It's easy to play Monday Morning Quarterback. How much would you have given to have bugged Tim Connelly's cell phone yesterday? You have to wonder what types of deals were coming at the Nuggets, and what deals the Nuggets were pursuing.
Chris Dempsey of the Denver Post discussed the trades, and talked about how Wilson Chandler scenarios got the Nuggets considering moving him (as they had been reluctant to throughout the process) on the Sports Show with Les Shapiro and Woody Paige. What teams were calling for Chandler? What pieces were being thrown at Denver? And Tim Connelly was on the radio this morning discussing the deals he made with Vic Lombardi and Company.
"This year has been a disappointment," Connelly said on 104.3 The Fan this morning. "We have to be aggressive and proactive trying to address some of the things that weren't working with our present roster. And I think yesterday was a big step towards doing that."
Did the Nuggets make big steps towards doing that? It's a great debate. I tend to side with what my colleague, Andrew Feinstein, wrote late last night.
Looking back at both trades, the Nuggets neither overhauled nor took in a haul on "trade day." In the wake of all this activity, the Nuggets are left with a slightly less talented roster than the one that just lost 13 of 15 games entering the All-Star break.
Yes, the Nuggets are slightly less talented now, but the deadline moves were just the begging for the Nuggets, right? Let's hope so. The Nuggets lowered their current salary cap number from around $68 million before the trades to $55 million after. And that number decreases after the season to roughly $46 million as the deals for Thomas Robinson and Darrell Arthur come off the books. And roster decisions can be made on Erick Green, Wilson Chandler and Randy Foye (who all have non-guaranteed deals), Victor Claver and Will Barton (can both become restricted free agents), and Jameer Nelson (player option).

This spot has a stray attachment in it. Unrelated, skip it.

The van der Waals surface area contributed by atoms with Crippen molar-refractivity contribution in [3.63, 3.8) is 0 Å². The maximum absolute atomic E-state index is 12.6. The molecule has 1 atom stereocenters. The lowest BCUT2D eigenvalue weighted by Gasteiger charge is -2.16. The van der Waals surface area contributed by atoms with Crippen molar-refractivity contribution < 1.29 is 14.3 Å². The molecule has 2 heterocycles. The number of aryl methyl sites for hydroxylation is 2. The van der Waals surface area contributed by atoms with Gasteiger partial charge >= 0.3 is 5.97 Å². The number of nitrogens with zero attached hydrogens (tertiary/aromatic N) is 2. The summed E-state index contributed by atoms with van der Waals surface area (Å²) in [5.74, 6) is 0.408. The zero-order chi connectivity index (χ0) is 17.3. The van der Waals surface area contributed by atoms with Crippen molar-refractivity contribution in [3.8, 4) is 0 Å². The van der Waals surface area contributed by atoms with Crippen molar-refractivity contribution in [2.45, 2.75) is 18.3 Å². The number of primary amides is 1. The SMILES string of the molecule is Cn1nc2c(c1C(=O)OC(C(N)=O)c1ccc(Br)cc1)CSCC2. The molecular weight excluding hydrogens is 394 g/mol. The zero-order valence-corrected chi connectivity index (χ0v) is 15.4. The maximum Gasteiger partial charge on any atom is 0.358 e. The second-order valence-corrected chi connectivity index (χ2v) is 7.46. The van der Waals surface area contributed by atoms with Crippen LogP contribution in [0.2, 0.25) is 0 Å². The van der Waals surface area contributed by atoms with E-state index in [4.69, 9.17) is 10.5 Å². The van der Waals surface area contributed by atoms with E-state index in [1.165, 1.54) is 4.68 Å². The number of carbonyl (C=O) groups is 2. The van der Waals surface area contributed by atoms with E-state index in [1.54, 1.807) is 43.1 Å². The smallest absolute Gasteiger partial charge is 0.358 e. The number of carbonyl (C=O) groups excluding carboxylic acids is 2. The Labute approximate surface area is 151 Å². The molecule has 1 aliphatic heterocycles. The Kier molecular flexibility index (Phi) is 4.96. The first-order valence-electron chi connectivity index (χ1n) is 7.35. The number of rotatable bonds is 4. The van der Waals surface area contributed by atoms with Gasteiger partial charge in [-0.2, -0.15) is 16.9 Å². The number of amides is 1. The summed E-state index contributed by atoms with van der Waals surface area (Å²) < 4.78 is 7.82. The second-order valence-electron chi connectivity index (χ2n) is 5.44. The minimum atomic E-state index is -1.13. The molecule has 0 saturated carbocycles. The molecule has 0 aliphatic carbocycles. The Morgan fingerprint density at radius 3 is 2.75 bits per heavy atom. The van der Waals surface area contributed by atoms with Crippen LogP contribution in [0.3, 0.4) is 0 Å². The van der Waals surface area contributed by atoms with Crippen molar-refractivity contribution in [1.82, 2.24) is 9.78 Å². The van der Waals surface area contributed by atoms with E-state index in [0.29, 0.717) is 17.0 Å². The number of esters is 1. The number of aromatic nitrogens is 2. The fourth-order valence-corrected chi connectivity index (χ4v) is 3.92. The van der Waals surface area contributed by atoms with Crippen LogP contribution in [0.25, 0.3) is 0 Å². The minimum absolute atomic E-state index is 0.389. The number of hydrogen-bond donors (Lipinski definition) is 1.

This team could look dramatically different heading into the 2015-16 season as the only guaranteed deals on the books include: Ty Lawson, Danilo Gallinari, J.J. Hickson, Kenneth Faried, Jusuf Nurkic, and Gary Harris. And there is no guarantee that Lawson, Gallo, Hickson, or Faried won't be traded this summer. What would the Lakers rather have with an aging Kobe Bryant: the 3rd overall pick or Ty Lawson and say the 9th overall pick?
There could be draft day desperate teams that would rather roll the dice with proven commodities over young talent that they don't have the time to wait for. The Nuggets have taken advantage of these scenarios in the past. Like back on June 28th, 1995 when the Nuggets moved the 15th overall pick (Brent Barry) and Rodney Rogers to the Los Angeles Clippers for the 2nd overall pick (Antonio McDyess) and Randy Woods.
Or on June 26th, 2002 when the Nuggets swapped McDyess, the 25th pick (Frank Williams), and a future 2nd round pick to the Knicks for the 7th overall pick (Nene), Marcus Camby, and Mark Jackson (yep, that Mark Jackson). Sure, the Nuggets were dealing with two questionable franchises in the Clippers and Knicks, but there is a history of draft day trades, combined with veteran players to move up in the draft. Not saying it will happen, but Connelly and Company have that option available to them.
It's the waiting and seeing that is the hardest part. Many fans want to see a direction right now, but the Nuggets are being patient with a slow rebuild. At least, that's the indications given. So, while we could be seeing the last 29 games that Ty Lawson will play as a Nugget, we still don't know what direction these Nuggets are going.
Let's take a look at some of the moves made yesterday and try to make sense as to how they relate to the Nuggets and how they set the Nuggets up in the future (both near and far).
Acquiring the Blazers 2016 first round pick: The Nuggets can either use this pick or have it in their trade cupboard for a move down the road. If the pick becomes the Nuggets' in 2016, they will likely take a flyer on a guy somewhere in the 20s. The pick is lottery protected (1-14) in 2016, so if LaMarcus Aldridge decides to bolt as a free agent this summer, hard to imagine, the Nuggets would only get the pick if it's 15-30.